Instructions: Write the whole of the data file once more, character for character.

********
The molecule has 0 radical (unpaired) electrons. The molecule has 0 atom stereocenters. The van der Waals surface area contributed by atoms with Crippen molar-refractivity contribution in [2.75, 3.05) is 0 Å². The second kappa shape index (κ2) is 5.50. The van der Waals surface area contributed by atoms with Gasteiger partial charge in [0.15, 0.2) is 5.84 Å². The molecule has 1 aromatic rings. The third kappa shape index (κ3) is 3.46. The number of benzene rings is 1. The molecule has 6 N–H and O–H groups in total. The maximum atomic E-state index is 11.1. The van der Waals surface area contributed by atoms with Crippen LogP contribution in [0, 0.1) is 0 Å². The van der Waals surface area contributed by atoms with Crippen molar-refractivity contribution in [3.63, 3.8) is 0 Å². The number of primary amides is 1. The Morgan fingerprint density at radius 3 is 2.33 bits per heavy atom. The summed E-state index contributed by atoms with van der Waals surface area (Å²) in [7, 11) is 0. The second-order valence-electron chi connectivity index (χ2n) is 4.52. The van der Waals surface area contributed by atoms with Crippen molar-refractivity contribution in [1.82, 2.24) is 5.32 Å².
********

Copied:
The molecule has 0 radical (unpaired) electrons. The molecule has 0 atom stereocenters. The van der Waals surface area contributed by atoms with Crippen molar-refractivity contribution in [2.75, 3.05) is 0 Å². The second kappa shape index (κ2) is 5.50. The van der Waals surface area contributed by atoms with Gasteiger partial charge in [0.15, 0.2) is 5.84 Å². The molecule has 1 aromatic rings. The third kappa shape index (κ3) is 3.46. The number of benzene rings is 1. The molecule has 6 N–H and O–H groups in total. The maximum atomic E-state index is 11.1. The van der Waals surface area contributed by atoms with Crippen LogP contribution in [0, 0.1) is 0 Å². The van der Waals surface area contributed by atoms with Crippen molar-refractivity contribution in [3.63, 3.8) is 0 Å². The number of primary amides is 1. The Morgan fingerprint density at radius 3 is 2.33 bits per heavy atom. The summed E-state index contributed by atoms with van der Waals surface area (Å²) in [7, 11) is 0. The second-order valence-electron chi connectivity index (χ2n) is 4.52. The van der Waals surface area contributed by atoms with Crippen molar-refractivity contribution in [1.82, 2.24) is 5.32 Å².